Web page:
CRAZY PEOPLE R, 1990, 91 minutes, closed-captioned, Paramount Home Video, $91.95. Judging simply by the title, "Crazy People" would seem to concern itself with a subject that Hollywood knows very well. This feeble comedy about the world of advertising, though, isn't informed with anything close to special knowledge. The picture's central character, Emory (Dudley Moore), is an ad exec who's reached the end of his rope. He wants honesty at all costs, but when he attempts a straightforward, truthful approach to his ads, his bosses think he's cracked and have him committed to a mental institution. By accident, though, the ads are printed and to everyone's surprise are an instant phenomenon, making Emory's agency the hottest in the business. And because this honesty thing is such a foreign notion, Emory's superiors dispatch his partner, Stephen (Paul Reiser), to bring him back to work. In the meantime, Emory has found himself falling in love with a squirrel-brained Goldilocks named Kathy (Daryl Hannah) and doesn't want to leave. A kinship has grown too between Emory and his other loony-bin mates. There's a familiar movie sentiment in operation here, namely that crazies are in closer touch with the truth than normal folks. Director Tony Bill tries to give Mitch Markowitz's script a spirit of madcap abandon but instead achieves a kind of forced hilarity that's neither funny nor liberating. For her part, Hannah makes a delicious head case. She's as palate-cleansing as a dish of sherbet. But Moore seems to have just about exhausted his supply of elfin charm. The difference in years (not to mention stature) between him and Hannah brings their affair to the very edge of creepiness. Hal Hinson

DER ROSENKAVALIER Unrated, 1961, two tapes, 186 minutes, in German with subtitles, Kultur, $59.95.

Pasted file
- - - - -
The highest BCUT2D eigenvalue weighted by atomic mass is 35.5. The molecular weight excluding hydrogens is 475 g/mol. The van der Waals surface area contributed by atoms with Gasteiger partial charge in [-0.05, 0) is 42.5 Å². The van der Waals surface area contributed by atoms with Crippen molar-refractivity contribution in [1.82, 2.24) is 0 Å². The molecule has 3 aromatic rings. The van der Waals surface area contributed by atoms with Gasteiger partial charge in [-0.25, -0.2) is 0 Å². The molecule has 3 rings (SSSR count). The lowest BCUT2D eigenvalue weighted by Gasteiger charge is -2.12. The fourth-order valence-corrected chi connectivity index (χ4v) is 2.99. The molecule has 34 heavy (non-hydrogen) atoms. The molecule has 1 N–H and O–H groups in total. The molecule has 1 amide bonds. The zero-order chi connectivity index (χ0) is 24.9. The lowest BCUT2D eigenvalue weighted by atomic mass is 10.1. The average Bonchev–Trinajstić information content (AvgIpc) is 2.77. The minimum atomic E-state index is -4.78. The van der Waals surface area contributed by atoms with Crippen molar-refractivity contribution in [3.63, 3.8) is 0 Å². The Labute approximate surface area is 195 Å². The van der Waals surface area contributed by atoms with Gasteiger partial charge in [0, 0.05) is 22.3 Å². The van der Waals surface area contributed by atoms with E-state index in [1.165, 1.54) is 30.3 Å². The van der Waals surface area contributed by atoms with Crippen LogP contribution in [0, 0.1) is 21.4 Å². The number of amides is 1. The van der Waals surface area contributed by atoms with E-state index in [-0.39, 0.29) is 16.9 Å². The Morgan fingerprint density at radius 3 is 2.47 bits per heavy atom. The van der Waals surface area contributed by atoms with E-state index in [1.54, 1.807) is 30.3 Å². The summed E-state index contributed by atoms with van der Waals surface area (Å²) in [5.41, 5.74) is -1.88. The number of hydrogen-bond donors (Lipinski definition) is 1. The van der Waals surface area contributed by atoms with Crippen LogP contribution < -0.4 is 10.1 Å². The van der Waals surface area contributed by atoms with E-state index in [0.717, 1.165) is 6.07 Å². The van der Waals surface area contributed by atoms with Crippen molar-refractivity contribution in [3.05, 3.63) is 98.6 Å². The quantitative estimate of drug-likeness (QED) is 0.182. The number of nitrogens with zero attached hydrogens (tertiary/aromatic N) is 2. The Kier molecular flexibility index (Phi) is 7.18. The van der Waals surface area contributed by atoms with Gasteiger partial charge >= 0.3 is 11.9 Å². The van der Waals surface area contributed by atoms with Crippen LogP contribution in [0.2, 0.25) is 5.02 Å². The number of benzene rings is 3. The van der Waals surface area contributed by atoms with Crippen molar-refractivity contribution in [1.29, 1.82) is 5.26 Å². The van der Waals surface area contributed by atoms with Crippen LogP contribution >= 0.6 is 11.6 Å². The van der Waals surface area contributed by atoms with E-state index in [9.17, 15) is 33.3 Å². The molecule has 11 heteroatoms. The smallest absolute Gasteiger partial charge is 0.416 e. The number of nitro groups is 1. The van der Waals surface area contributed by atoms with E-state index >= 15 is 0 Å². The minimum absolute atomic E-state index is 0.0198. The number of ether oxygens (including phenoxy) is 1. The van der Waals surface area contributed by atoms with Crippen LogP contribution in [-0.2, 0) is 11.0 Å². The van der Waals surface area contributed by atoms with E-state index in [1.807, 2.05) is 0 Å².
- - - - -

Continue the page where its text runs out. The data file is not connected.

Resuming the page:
The standards are uniquely high -- much higher than in most productions of Verdi or Wagner -- for video editions of Richard Strauss's bittersweet tale of aristocratic pretensions, young love and the inexorable ravages of aging in 18th-century Vienna. Besides this classic film of a Salzburg Festival performance, with Herbert von Karajan conducting, there are two other video "Rosenkavaliers" on the market that benefit from more modern technology and good performances: a 1985 Covent Garden production with Sir Georg Solti conducting and Kiri Te Kanawa, Anne Howells, Barbara Bonney and Aage Haugland in the cast, and a 1986 Munich production with Carlos Kleiber conducting Gwyneth Jones, Brigitte Fassbaender, Lucia Popp and Manfred Jungwirth. Any of these should make an opera-lover wildly happy, and a later von Karajan-Salzburg production is coming on a Sony laser disc. But despite imperfect lip synchronization and a medium-fi soundtrack, the 1961 version is now and probably will remain beloved as the classic video "Rosenkavalier." The reason is the cast: Elisabeth Schwarzkopf, Sena Jurinac, Anneliese Rothenberger and Otto Edelmann -- performers deeply imbued with the special spirit of Viennese music (even when it is written by a native of Munich) and sensitive to the opera's pathos, idealism and wide range of comedy, from drawing-room to slapstick. This "Rosenkavalier," a favorite for years on the VAI label, is now licensed to Kultur, which has marginally cleaned up the soundtrack and added subtitles -- accurate, literate and very useful to non-Germans. Joseph McLellan